NC (vo): The next film, Attack of the Clones, scaled down some of the comic relief and trade talk, but not much else. The plot was still confusing, the dialogue still awkward, and the energy from the actors still on autopilot. In my opinion, this is the worst one, because it's not even a "so bad, it's good", it's just dull and lifeless.
(Cut now to the final prequel film, Revenge of the Sith)
NC (vo): But at the very least, the next one, Revenge of the Sith, did generate a lot of life.
Padme: (embracing Anakin) ...so long ago, when there was nothing but our love.
NC: (cringes and hesitates) ...in certain parts.
NC (vo): There was more focus on the villain, who's always been a ton of fun in these movies. It felt like there was conflict that, while clumsy, you could still follow. And it did take the darkest risks out of all the movies.
(The infamous moment where Anakin enters the Younglings' room is shown)
NC (vo): I mean, yeah, this boy says this line weird...
Sors Bandeam: Master Skywalker, there are too many of them! What are we going to do?
NC: (as Han Solo) Great read, kid! That was one in a million!
NC (vo): But he's dead the following scene. You never see that in the original trilogy. (A brief clip of Ewoks being blown up in Return of the Jedi is shown) Kentucky Fried Ewok, sure... (Cut back to the scene of the Younglings' dead bodies as Obi-Wan and Yoda look over them) ...but a kid, let alone kids? Yikes! A lot of people say this is the closest prequel to feel like a legit Star Wars film.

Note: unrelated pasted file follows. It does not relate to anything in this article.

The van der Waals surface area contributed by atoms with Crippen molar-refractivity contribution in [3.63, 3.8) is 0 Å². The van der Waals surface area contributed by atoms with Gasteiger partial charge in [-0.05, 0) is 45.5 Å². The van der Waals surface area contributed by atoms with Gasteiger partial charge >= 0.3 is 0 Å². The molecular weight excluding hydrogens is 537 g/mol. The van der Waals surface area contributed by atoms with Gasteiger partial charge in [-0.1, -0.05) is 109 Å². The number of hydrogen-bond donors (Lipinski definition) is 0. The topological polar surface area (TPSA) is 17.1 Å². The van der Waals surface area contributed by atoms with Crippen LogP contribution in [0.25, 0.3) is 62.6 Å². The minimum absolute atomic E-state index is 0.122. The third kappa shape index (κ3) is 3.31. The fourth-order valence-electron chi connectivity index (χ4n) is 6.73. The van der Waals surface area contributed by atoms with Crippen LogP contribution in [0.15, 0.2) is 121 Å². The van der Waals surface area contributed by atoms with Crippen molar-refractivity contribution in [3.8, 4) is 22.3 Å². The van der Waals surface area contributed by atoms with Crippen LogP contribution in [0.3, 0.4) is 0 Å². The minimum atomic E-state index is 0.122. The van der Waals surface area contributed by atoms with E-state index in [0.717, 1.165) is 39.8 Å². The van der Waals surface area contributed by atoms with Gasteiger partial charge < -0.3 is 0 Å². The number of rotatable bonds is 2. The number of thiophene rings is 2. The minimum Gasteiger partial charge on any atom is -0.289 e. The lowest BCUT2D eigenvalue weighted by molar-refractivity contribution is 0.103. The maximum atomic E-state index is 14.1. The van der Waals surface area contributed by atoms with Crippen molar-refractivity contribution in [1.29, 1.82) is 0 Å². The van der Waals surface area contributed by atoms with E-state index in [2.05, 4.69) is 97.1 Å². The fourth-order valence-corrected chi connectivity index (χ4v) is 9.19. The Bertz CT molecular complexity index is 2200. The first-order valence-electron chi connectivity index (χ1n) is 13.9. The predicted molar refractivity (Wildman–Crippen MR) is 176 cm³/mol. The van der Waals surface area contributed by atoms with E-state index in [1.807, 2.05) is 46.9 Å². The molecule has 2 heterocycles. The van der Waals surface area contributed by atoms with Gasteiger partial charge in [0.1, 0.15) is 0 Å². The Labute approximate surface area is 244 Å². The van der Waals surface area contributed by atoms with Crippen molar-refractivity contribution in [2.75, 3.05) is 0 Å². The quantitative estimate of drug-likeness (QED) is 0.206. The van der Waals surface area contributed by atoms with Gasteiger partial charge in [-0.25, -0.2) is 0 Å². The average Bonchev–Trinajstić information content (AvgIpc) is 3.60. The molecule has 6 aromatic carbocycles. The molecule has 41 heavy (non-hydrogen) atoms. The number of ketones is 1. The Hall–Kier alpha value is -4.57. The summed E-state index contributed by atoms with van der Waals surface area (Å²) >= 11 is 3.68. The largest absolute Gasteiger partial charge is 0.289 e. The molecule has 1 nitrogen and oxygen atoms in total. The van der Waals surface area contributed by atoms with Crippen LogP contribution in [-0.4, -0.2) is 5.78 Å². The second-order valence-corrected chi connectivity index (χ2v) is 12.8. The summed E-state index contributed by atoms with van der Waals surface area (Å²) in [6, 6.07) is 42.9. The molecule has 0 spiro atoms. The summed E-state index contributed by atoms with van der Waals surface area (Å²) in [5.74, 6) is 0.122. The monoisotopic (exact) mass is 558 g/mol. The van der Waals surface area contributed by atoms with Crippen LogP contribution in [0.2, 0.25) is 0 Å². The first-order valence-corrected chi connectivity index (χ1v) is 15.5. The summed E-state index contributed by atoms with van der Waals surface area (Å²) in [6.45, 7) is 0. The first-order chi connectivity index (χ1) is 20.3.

NC: But that's the word: "closest".
NC (vo): The prequels were still seen by many as a huge letdown. Slowly, over time, critics and audiences were seeing the chinks in the armor and realized this wasn't the epic comeback they were expecting.
NC: (holds up index finger) There is one group that surprisingly enjoyed them, though: kids.
NC (vo; sounding hesitant): Yeah, I can't say I'd be into trade talks and Senate meetings, but a lot of children still got sucked into the swordfights, the ship battles, and, yes, even the comic relief.
NC: I guess I can compare this to when I was a kid and hearing...
NC (vo): ...all the political talks in (Image of the following appears in the corner...) Batman, or the archaeological talks in (Image of the following appears in the corner...) Indiana Jones.
NC: It was the (makes "finger quotes") "grown-up" stuff you waited through to get to the action.
NC (vo): Where in those films, though, the adults could see how they connected to the story and characters' journey, these films, they couldn't. But if you were a child, what did it matter? There was more color and fast imagery and poop jokes to entertain you. Eh, fair enough. If you enjoyed these as a kid and hold fond memories of 'em, rock on. A lot of children, as they got older, though, did see the problems with them that adults had for years, but nevertheless, many still hold on to their nostalgia and enjoy watching them. So, one of the major questions becomes, is nostalgia the only benefit of the prequels?
NC: (looking thoughtful) Well...let's look at the new trilogy to figure it out.
(But first, we go to a commercial break. Upon return, we are shown a collage of a myriad Star Wars entertainment: books, video games, etc.)